SINGAPORE – President Donald Trump’s summit with Kim Jong Un on Tuesday morning may be unique in the annals of U.S. dealings with North Korea, but beyond that it may be hard for either man to convince the skeptics he's scored a terrific success.
Secretary of State Mike Pompeo signaled the doubts and misgivings in a summit-eve press conference where he masterfully hedged all bets while attempting to appear about as optimistic as possible—without getting hopes up so high his boss might look bad if things don’t turn out quite as contemplated.
“North Korea has previously confirmed to us its willingness to denuclearize,” Pompeo said. “President Trump believes the United States has the opportunity to change the trajectory of our relationship.”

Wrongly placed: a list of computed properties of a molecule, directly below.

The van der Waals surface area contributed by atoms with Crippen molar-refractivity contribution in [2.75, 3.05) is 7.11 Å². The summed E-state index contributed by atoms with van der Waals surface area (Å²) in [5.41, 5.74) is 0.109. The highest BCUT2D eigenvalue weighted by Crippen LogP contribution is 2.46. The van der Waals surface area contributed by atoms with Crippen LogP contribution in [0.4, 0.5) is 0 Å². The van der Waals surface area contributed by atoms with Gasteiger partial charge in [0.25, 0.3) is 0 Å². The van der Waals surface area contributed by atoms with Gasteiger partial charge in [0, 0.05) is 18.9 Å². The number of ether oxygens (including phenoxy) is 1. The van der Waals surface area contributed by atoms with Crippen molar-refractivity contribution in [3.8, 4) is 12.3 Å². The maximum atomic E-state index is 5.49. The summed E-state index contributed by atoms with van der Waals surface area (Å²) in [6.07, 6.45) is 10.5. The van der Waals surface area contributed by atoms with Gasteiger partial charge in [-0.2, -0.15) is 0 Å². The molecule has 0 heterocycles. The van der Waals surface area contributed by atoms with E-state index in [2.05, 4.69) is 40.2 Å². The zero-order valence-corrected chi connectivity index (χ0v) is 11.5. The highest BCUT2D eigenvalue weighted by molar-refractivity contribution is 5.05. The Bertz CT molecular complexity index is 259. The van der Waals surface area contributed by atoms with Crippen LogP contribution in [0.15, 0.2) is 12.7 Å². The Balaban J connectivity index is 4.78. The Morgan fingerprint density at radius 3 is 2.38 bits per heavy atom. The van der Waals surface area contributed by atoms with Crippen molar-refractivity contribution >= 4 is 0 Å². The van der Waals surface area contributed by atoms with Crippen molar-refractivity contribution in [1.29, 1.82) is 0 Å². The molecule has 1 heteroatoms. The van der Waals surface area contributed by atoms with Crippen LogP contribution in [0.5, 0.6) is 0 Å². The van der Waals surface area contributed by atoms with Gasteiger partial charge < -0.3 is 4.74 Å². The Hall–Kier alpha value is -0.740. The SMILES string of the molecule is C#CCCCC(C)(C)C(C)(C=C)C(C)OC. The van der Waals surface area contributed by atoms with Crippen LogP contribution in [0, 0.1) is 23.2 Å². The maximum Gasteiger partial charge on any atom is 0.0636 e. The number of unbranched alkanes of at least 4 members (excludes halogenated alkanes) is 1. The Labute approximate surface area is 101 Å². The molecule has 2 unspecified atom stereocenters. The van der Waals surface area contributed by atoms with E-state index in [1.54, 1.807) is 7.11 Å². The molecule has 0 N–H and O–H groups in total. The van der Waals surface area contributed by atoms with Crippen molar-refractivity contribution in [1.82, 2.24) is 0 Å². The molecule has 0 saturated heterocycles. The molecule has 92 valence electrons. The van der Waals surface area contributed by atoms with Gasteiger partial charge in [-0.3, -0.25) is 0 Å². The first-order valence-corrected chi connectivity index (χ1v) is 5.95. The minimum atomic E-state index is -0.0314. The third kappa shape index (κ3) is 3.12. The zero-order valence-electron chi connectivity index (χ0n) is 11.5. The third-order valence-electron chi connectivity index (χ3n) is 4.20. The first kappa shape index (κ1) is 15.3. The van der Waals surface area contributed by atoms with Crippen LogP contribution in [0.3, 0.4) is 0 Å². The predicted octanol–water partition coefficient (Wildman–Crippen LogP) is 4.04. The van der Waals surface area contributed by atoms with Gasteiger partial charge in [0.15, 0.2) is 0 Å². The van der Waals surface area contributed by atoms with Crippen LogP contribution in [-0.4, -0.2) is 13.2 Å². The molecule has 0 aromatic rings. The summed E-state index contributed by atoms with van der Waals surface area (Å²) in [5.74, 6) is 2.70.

Sounds good, but then Pompeo put on a show of firmness, just so no one would think clever Kim might bamboozle Trump.
“The ultimate objective has not changed,” said Pompeo. “Sanctions will remain in place”—that is, until North Korea has “completely” gotten rid of all its weapons of mass destruction, nuclear, biological and chemical.
The more Pompeo talked, the clearer it seemed that U.S. and North Korean negotiators were going right down to the wire trying to get together on details of what might loosely be regarded as an understanding, if not exactly an agreement.